New PTF manifesto puts sustainability at heart of food production

New PTF manifesto puts sustainability at heart of food production

The Provision Trade Federation (PTF) has launched Changing for Good, a new manifesto that outlines how the industry can achieve a ‘more resilient and sustainable’ supply chain.

Source: PTF

In its last manifesto, Changing for the Better published in 2020, the organisation set out its view of what government and parliament’s post-Brexit priorities should be, including its vision for “a true national food strategy” looking at all aspects of consumption and production and making access to safe, sustainable, nutritious and affordable food a key policy objective.

The new publication, Changing for Good, is a continuation of this vision, which PTF says responds directly to the current conversations surrounding the climate change crisis. It aims to ‘underline the definitive nature of the choices’ the UK food industry faces and the benefits of putting sustainability at the heart of food production.

Among its recommendations, PTF stated that it is ‘essential’ that the UK government uses methodologies of estimating carbon emissions that take account of the specific features of the UK’s domestic food and farming systems. This new methodology, PTF stated, should be used in the place of default averages derived from global comparisons.

The manifesto also discusses the importance of meat to a healthy balanced diet. Drawing on Henry Dimbleby’s National Food Strategy, FTF maintains that sticking to recommended consumption levels has major environmental and health benefits.

‘Eating less meat and dairy means eating more plant-based foods, which will have their own environmental impacts.’ The manifesto concluded: ‘There is no such thing as a carbon-free diet.’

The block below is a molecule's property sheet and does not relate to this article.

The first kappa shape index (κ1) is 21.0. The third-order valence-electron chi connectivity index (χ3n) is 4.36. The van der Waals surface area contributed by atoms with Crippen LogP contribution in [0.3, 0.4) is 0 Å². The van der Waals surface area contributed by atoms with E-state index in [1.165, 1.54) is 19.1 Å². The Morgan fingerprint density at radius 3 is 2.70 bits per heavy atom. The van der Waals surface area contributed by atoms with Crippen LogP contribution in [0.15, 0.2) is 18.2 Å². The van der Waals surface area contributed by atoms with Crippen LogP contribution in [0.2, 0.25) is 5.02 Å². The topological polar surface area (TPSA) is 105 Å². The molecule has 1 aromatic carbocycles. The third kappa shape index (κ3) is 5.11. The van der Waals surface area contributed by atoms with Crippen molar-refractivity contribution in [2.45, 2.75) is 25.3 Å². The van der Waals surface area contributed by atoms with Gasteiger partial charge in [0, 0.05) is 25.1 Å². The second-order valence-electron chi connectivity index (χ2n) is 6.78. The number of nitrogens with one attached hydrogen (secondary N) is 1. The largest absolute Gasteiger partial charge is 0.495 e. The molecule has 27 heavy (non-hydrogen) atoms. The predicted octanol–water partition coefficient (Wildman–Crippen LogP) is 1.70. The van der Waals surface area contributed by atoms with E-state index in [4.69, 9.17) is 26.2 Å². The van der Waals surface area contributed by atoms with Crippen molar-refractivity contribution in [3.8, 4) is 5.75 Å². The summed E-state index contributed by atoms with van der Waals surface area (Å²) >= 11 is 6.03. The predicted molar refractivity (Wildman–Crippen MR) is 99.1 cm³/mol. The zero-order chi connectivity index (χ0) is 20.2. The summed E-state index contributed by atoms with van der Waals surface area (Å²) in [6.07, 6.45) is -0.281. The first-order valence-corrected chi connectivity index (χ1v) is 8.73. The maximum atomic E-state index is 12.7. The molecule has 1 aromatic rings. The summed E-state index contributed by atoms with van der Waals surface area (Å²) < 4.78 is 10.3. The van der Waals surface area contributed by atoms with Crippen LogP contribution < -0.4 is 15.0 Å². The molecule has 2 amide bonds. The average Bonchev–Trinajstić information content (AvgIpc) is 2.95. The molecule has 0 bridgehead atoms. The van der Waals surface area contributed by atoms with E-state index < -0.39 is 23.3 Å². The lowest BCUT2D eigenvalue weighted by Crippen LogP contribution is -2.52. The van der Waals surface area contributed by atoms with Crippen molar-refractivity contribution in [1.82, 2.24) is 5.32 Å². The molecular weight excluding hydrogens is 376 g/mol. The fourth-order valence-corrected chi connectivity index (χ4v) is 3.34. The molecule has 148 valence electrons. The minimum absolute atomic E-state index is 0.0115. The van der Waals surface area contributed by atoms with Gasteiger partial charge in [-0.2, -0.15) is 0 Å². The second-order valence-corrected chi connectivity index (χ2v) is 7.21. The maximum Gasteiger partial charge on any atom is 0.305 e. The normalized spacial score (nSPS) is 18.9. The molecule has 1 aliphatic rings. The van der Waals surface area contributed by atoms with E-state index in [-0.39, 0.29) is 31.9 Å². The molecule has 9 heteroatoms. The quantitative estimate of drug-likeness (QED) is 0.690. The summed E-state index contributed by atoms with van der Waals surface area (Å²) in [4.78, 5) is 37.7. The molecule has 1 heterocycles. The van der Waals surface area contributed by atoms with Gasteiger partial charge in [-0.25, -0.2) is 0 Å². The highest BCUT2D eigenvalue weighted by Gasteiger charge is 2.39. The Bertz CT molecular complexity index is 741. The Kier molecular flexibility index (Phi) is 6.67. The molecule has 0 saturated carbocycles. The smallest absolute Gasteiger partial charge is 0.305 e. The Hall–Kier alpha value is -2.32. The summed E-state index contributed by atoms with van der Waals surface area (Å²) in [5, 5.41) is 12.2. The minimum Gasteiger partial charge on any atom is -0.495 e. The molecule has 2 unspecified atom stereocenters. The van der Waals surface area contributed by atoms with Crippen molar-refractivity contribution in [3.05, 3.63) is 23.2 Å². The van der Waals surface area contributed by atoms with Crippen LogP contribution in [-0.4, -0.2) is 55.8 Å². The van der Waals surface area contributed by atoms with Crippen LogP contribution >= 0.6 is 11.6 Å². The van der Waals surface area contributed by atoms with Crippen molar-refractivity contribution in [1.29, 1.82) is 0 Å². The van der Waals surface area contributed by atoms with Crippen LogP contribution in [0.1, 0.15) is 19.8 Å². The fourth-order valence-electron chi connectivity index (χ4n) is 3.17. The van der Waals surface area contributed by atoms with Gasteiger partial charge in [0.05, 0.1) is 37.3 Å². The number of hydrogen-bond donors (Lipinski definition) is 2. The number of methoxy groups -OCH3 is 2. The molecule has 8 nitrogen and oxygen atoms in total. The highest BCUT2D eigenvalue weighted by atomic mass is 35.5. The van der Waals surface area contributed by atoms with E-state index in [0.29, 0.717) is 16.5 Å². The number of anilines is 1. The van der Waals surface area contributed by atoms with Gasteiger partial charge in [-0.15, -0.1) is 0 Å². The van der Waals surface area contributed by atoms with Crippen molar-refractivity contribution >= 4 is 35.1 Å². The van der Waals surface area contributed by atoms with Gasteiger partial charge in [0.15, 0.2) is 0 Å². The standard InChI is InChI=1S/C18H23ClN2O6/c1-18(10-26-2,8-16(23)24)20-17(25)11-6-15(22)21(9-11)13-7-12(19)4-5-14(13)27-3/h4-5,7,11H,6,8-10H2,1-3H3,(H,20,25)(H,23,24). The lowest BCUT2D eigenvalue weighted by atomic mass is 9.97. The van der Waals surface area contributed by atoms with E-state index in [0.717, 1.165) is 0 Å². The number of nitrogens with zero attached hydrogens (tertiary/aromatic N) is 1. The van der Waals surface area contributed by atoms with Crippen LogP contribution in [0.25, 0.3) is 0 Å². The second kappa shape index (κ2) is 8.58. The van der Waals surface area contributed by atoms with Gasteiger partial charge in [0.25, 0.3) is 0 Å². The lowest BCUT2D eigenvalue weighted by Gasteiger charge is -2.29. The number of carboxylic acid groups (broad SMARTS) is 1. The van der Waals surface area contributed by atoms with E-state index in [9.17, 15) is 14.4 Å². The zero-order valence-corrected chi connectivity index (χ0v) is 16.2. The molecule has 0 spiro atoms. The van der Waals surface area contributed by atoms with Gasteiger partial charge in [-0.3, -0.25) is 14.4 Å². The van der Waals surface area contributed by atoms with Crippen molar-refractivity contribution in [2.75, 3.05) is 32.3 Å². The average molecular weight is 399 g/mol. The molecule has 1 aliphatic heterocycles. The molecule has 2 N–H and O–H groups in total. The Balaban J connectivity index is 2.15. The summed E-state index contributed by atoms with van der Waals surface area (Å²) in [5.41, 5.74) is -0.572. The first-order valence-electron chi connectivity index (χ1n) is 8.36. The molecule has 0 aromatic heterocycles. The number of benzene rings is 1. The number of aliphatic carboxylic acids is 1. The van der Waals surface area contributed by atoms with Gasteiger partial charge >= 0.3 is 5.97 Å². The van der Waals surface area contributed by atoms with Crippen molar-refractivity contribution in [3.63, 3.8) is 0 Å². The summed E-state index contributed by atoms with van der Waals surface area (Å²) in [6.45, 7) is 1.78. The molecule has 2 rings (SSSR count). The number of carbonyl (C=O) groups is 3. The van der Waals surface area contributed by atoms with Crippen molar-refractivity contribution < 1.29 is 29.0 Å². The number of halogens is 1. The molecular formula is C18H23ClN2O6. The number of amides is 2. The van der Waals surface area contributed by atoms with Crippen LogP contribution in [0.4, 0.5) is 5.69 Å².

Sustainable growth

As well as outlining the challenge facing the food industry ahead of the COP26 Climate Summit, the manifesto lays out the seven key aims that members are committing to:

  • Helping to promote healthier and more sustainable consumption patterns and diets
  • Tackling food waste (with the aim of halving it by 2030)
  • Achieving a climate neutral food chain by 2050 at the latest
  • An optimised circular and resource-efficient supply chain
  • Sustainable growth, employment and working conditions for all
  • Partnership working to drive value creation across the supply chain
  • Responsible and sustainable sourcing of all inputs

The report emphasised the need to decarbonise energy sources across the entire food chain – including for activities like transport, distribution, packaging and refrigeration. By doing so, PTF claimed that it would ‘contribute major savings’ on the UK’s journey to net zero.

“Substantial room for improvement”

“Although the government seems to be backing away from mandating what should people should eat, there is no escaping that the food chain as a whole is one of the is one of the largest contributors to our carbon footprint and to range of other environmental impacts, both here and in many of the countries that form part of wider international supply chains,” said Andrew Kuyk CBE, director general of PTF.

“The UK has some of the best and most resource efficient production systems in the world – and we need to highlight this. But there is still substantial room for improvement, through initiatives such as regenerative farming and avoiding the outsourcing of the impacts of what we consume to countries where standards and environmental safeguards are lower.

“Our manifesto seeks to unpick some of these complexities in arguing for balanced solutions which will enhance our – and more global – food security and resilience in the face of the undoubted challenges we face.”

Rob Smith, PTF chairman, said: “I am proud of the work that has been done and what this manifesto represents. PTF looks forward to engaging with industry colleagues, with government and with our suppliers and customers to help bring about both the balanced solutions and transformational changes we are going to need to continue to supply the best possible range of the safest, most nutritious, affordable and sustainable products, as well as increasing resilience and food security for all.”

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